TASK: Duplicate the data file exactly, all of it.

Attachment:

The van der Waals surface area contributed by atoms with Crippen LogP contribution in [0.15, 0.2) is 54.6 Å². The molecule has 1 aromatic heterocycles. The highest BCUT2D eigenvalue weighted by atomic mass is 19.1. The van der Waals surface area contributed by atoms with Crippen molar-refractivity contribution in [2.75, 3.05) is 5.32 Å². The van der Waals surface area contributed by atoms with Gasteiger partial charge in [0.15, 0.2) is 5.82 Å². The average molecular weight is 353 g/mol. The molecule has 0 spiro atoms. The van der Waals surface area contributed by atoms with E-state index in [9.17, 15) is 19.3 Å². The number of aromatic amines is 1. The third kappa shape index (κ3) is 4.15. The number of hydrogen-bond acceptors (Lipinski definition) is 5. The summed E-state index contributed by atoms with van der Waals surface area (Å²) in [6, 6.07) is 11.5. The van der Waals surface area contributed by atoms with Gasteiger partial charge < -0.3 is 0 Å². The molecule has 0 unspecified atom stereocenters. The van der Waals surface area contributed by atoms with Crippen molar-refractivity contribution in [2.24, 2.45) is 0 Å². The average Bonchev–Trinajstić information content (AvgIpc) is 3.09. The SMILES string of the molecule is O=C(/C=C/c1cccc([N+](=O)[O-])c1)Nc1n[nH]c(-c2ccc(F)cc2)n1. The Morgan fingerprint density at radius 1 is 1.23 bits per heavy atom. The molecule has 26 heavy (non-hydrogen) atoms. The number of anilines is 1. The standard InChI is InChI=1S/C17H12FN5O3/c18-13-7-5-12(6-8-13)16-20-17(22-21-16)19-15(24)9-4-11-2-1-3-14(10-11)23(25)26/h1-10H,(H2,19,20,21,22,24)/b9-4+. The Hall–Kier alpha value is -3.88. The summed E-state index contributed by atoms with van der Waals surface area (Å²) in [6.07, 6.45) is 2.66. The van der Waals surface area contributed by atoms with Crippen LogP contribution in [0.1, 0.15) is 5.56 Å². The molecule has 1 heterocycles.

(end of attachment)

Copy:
The van der Waals surface area contributed by atoms with Crippen LogP contribution in [0.15, 0.2) is 54.6 Å². The molecule has 1 aromatic heterocycles. The highest BCUT2D eigenvalue weighted by atomic mass is 19.1. The van der Waals surface area contributed by atoms with Crippen molar-refractivity contribution in [2.75, 3.05) is 5.32 Å². The van der Waals surface area contributed by atoms with Gasteiger partial charge in [0.15, 0.2) is 5.82 Å². The average molecular weight is 353 g/mol. The molecule has 0 spiro atoms. The van der Waals surface area contributed by atoms with E-state index in [9.17, 15) is 19.3 Å². The number of aromatic amines is 1. The third kappa shape index (κ3) is 4.15. The number of hydrogen-bond acceptors (Lipinski definition) is 5. The summed E-state index contributed by atoms with van der Waals surface area (Å²) in [6, 6.07) is 11.5. The van der Waals surface area contributed by atoms with Gasteiger partial charge < -0.3 is 0 Å². The molecule has 0 unspecified atom stereocenters. The van der Waals surface area contributed by atoms with Crippen molar-refractivity contribution in [2.24, 2.45) is 0 Å². The average Bonchev–Trinajstić information content (AvgIpc) is 3.09. The SMILES string of the molecule is O=C(/C=C/c1cccc([N+](=O)[O-])c1)Nc1n[nH]c(-c2ccc(F)cc2)n1. The Morgan fingerprint density at radius 1 is 1.23 bits per heavy atom. The molecule has 26 heavy (non-hydrogen) atoms. The number of anilines is 1. The standard InChI is InChI=1S/C17H12FN5O3/c18-13-7-5-12(6-8-13)16-20-17(22-21-16)19-15(24)9-4-11-2-1-3-14(10-11)23(25)26/h1-10H,(H2,19,20,21,22,24)/b9-4+. The Hall–Kier alpha value is -3.88. The summed E-state index contributed by atoms with van der Waals surface area (Å²) in [6.07, 6.45) is 2.66. The van der Waals surface area contributed by atoms with Crippen LogP contribution in [0.1, 0.15) is 5.56 Å². The molecule has 1 heterocycles.